Father, we praise you. How great is your goodness, and how unsearchable your wisdom! Mold us all our days into the image of your Son, and be happy with our wondrously transformed lives. The glory is yours forever. In Jesus’ name, Amen.

Contagious Carriers

It was the summer before my freshman year in high school when I began to notice change in my small town. There was story after story about person after person discovering Jesus Christ to be real. I saw life after life change—the hard-hearted now showing God’s love, the cynical teeming with hope and released to joy. And I wanted that. I wanted the peace that she had. I wanted the joy that he had. I wanted the assurance that they had. It would be years before I, too, placed my trust in Jesus, but it was these people’s undeniable experience and the irrefutable evidence of lives changed that sent me searching in earnest.

Peter urges us, “In your hearts, revere Christ as Lord. Always be prepared to give an answer to everyone who asks you to give a reason for the hope that you have” (1 Peter 3:15). For most of us, it was love and joy shining through another that stirred our hope from its slumber and the word of God that woke our spirit to a new, never-ending day in Christ Jesus. Yet sometimes we let Peter’s call to defend our hope put us on the defensive. We feel inept to answer myriad questions arising out of a naturalist worldview or a relativistic culture, so we either consume ourselves in endless study, or we muzzle our hope and keep it to ourselves. But while it is helpful to grow in our ability to address people’s faith obstacles (answers do exist), we need to remember it is the truth of the gospel and its evidence through changed lives that reaches into searching souls and resonates in seeking hearts.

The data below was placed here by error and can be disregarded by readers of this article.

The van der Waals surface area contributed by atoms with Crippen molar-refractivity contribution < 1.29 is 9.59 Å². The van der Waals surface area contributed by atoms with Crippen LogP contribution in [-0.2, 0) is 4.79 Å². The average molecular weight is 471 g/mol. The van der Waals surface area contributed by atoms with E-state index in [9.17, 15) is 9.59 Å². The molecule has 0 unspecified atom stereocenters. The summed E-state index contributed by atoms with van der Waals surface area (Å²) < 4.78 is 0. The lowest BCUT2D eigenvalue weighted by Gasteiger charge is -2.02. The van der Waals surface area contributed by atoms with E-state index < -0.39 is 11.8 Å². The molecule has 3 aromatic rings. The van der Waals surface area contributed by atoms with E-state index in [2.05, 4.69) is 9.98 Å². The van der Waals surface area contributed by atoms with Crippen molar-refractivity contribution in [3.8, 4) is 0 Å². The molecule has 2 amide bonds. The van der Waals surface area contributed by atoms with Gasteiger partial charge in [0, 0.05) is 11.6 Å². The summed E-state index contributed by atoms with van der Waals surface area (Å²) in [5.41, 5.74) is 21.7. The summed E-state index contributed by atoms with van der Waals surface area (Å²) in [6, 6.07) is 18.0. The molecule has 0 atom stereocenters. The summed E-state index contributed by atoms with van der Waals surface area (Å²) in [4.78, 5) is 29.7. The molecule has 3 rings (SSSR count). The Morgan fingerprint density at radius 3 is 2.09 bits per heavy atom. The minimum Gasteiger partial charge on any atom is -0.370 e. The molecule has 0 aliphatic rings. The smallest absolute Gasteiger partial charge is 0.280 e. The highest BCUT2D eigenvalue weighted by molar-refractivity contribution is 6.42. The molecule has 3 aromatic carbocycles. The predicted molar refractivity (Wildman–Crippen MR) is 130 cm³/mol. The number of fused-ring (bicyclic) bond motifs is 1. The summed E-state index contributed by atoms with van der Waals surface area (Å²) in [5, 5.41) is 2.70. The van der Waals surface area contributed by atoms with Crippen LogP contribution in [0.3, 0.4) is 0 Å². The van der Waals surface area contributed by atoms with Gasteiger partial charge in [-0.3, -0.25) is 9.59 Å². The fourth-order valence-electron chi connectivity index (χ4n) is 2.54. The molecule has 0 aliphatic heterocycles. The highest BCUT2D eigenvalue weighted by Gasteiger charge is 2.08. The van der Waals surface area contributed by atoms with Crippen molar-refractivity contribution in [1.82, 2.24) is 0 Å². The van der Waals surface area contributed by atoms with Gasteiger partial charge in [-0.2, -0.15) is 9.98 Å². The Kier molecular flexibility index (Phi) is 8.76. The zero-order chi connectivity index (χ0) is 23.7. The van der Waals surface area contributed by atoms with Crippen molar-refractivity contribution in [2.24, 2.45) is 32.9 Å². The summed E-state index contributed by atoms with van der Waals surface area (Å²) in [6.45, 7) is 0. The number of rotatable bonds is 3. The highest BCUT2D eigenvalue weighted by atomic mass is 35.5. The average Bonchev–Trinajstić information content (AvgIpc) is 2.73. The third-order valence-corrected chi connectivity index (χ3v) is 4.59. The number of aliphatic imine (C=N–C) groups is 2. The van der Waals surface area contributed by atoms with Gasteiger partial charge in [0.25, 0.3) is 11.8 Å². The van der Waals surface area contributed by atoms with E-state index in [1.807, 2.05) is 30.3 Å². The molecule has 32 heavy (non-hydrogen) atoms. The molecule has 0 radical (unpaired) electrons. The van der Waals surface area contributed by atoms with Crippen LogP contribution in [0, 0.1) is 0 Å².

Using a lion as a metaphor for the word of God, 19th-century preacher Charles Spurgeon said, “Open the door and let the lion out; he will take care of himself.” We can say the same for our testimony: Open the door and let your new life shine; it will take care of itself. For Christ is contagious, and He is as real as the need in those who seek Him.

Father, you have given us new life. Send us in the truth of the gospel and the love of Christ, that your Spirit would shine through us as He has shone before us. May lives be reborn because you used your people. In Christ we pray. Amen.

Christ in me is confidence.